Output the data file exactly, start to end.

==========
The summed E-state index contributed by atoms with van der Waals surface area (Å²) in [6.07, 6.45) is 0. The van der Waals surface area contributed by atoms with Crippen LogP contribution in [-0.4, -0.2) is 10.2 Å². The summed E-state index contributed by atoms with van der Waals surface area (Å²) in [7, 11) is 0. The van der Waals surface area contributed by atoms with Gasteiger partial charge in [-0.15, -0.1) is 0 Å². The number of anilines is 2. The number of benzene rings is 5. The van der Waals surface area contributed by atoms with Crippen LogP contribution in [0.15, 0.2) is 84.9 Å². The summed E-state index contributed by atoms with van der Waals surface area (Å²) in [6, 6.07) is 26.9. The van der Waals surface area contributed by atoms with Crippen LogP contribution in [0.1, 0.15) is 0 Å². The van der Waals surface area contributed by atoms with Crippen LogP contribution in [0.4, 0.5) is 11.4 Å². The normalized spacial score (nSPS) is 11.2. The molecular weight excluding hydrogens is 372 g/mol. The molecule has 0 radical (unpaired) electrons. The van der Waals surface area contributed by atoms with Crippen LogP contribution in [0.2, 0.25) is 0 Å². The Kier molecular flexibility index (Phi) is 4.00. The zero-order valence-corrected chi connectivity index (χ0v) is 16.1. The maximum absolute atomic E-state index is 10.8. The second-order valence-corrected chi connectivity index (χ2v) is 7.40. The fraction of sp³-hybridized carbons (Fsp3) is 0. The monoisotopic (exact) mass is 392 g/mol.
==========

The summed E-state index contributed by atoms with van der Waals surface area (Å²) in [6.07, 6.45) is 0. The van der Waals surface area contributed by atoms with Crippen LogP contribution in [-0.4, -0.2) is 10.2 Å². The summed E-state index contributed by atoms with van der Waals surface area (Å²) in [7, 11) is 0. The van der Waals surface area contributed by atoms with Gasteiger partial charge in [-0.15, -0.1) is 0 Å². The number of anilines is 2. The number of benzene rings is 5. The van der Waals surface area contributed by atoms with Crippen LogP contribution in [0.15, 0.2) is 84.9 Å². The summed E-state index contributed by atoms with van der Waals surface area (Å²) in [6, 6.07) is 26.9. The van der Waals surface area contributed by atoms with Crippen LogP contribution in [0.1, 0.15) is 0 Å². The van der Waals surface area contributed by atoms with Crippen LogP contribution in [0.4, 0.5) is 11.4 Å². The normalized spacial score (nSPS) is 11.2. The molecular weight excluding hydrogens is 372 g/mol. The molecule has 0 radical (unpaired) electrons. The van der Waals surface area contributed by atoms with Crippen LogP contribution in [0.2, 0.25) is 0 Å². The Kier molecular flexibility index (Phi) is 4.00. The zero-order valence-corrected chi connectivity index (χ0v) is 16.1. The maximum absolute atomic E-state index is 10.8. The second-order valence-corrected chi connectivity index (χ2v) is 7.40. The fraction of sp³-hybridized carbons (Fsp3) is 0. The monoisotopic (exact) mass is 392 g/mol.